1. Denial — “I feel fine.”; “This can’t be happening, not to me.”Denial is usually only a temporary defense for the individual. This feeling is generally replaced with heightened awareness of positions and individuals that will be left behind after death.

Most changes are initiated in order to solve some problems. Natural reaction – NO, I don’t have any problems. Everything works fine, I always do like this. Denial can occur due to following reasons:

  • External: You don’t trust a person who initiates the change. Tons of reasons can be here. Change adopter must work on gaining more trust.
  • Internal: Its’ quite difficult to accept that you have a problem. Some people never accept that. Try to be more critical on yourself

2. Anger — “Why me? It’s not fair!”; “How can this happen to me?”; “Who is to blame?”Once in the second stage, the individual recognizes that denial cannot continue. Because of anger, the person is very difficult to care for due to misplaced feelings of rage and envy. Any individual that symbolizes life or energy is subject to projected resentment and jealousy.

When someone initiates a change, she wants to go to the end and reach the goals that were raised for a certain change. As the result “changer” keeps forcing the changes. But… Do you still remember the first stage? People don’t agree that the change is needed, so all your actions will cause an anger: “I told you that everything is ok, why do you keep changing it?!?!” Make sure you keep explaining why you are doing all this and your intentions are good. 🙂

3. Bargaining — “Just let me live to see my children graduate.”; “I’ll do anything for a few more years.”; “I will give my life savings if…”The third stage involves the hope that the individual can somehow postpone or delay death. Usually, the negotiation for an extended life is made with a higher power in exchange for a reformed lifestyle. Psychologically, the individual is saying, “I understand I will die, but if I could just have more time…”

Basically everybody understands that there is no way back. But you will try to get the best out of it like possible trade offs or something. You can event pretend that you accept the change. Everybody must make sure that you are not living in illusion that change has already happened. And stop bargaining, change cannot be implemented partially.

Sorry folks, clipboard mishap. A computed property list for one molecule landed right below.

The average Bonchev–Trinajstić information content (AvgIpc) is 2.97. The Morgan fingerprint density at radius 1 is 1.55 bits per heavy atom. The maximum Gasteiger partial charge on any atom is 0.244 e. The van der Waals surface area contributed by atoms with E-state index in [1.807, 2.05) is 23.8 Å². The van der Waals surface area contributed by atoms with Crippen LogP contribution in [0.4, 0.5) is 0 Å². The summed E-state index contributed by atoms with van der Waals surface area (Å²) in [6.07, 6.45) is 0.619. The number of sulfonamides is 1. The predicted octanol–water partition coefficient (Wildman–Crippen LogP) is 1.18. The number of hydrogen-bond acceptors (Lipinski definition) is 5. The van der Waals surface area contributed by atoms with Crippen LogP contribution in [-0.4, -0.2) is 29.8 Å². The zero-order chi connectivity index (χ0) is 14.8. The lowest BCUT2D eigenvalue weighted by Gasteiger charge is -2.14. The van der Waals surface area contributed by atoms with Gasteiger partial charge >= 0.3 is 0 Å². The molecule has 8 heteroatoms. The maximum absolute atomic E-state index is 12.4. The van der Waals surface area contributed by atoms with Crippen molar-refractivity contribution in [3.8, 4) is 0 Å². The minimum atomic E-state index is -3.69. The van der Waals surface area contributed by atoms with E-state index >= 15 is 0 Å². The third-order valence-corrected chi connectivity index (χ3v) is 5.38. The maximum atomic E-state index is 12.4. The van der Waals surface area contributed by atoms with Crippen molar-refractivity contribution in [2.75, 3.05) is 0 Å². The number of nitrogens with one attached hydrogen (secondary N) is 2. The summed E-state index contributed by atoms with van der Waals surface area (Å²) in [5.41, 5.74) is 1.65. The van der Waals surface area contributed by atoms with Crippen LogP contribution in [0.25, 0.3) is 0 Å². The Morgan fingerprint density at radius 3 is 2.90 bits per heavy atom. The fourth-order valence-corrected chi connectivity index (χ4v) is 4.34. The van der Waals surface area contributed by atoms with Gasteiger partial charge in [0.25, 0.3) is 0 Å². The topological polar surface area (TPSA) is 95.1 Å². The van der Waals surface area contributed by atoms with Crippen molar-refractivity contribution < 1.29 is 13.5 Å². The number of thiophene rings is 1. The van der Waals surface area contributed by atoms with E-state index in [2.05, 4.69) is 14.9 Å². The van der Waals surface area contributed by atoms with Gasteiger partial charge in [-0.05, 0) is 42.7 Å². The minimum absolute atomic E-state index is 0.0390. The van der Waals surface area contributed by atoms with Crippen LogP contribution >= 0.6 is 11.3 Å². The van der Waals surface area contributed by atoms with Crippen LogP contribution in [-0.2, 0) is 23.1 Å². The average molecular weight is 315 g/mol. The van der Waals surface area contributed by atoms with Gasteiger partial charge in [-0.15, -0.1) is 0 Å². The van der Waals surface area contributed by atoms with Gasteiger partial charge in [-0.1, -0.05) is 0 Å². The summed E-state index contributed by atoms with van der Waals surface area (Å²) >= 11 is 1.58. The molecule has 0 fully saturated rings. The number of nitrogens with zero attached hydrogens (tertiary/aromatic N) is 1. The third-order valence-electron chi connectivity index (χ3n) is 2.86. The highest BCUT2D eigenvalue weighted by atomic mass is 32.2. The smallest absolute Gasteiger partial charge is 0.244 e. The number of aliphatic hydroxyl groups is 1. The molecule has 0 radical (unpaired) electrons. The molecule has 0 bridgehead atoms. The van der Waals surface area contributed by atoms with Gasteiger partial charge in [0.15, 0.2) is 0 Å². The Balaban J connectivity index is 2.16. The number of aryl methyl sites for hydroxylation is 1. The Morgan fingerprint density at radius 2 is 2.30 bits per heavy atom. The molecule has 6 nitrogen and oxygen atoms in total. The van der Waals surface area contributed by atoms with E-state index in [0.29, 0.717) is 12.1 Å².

4. Depression — “I’m so sad, why bother with anything?”; “I’m going to die… What’s the point?”; “I miss my loved one, why go on?”During the fourth stage, the dying person begins to understand the certainty of death. Because of this, the individual may become silent, refuse visitors and spend much of the time crying and grieving. This process allows the dying person to disconnect from things of love and affection. It is not recommended to attempt to cheer up an individual who is in this stage. It is an important time for grieving that must be processed.

IMHO, this is the most obvious stage in terms of causes. How do you feel when not able to find a compromise with someone? Little disappointment…  Disappointed people can make crazy things, which you for sure wouldn’t like to happen, e.g. leave a job, work avoidance, dramatic reduction of performance and etc. The most non-desired things can happen during this stage and everyone should be careful here.

5. Acceptance — “It’s going to be okay.”; “I can’t fight it, I may as well prepare for it.”In this last stage, the individual begins to come to terms with his mortality or that of his loved one.

Finally! Everybody accepts the change (make sure you are not in the stage #3 ;)) But do not relax, make yourself ready for another change! Life never stops…

Scrum, Kanban is your goal? – NO

Posted on 1 CommentPosted in management, process

Before implementing any Agile framework like Scrum, Kanban – make sure you understand your goal. Recently was reading one thread in AgileRussia forum with following comment: “I am aiming to achieve SCRUM”. Hm..

Are you sure that process itself is your goal? Sometimes it feels that people are more concerned about the process rather than values they really want to achieve.

Our goal is:

  • happy client;
  • product with a high quality;
  • great work environment;
  • short “time to market”.

It doesn’t matter what process you apply. Use the process only as a TOOL!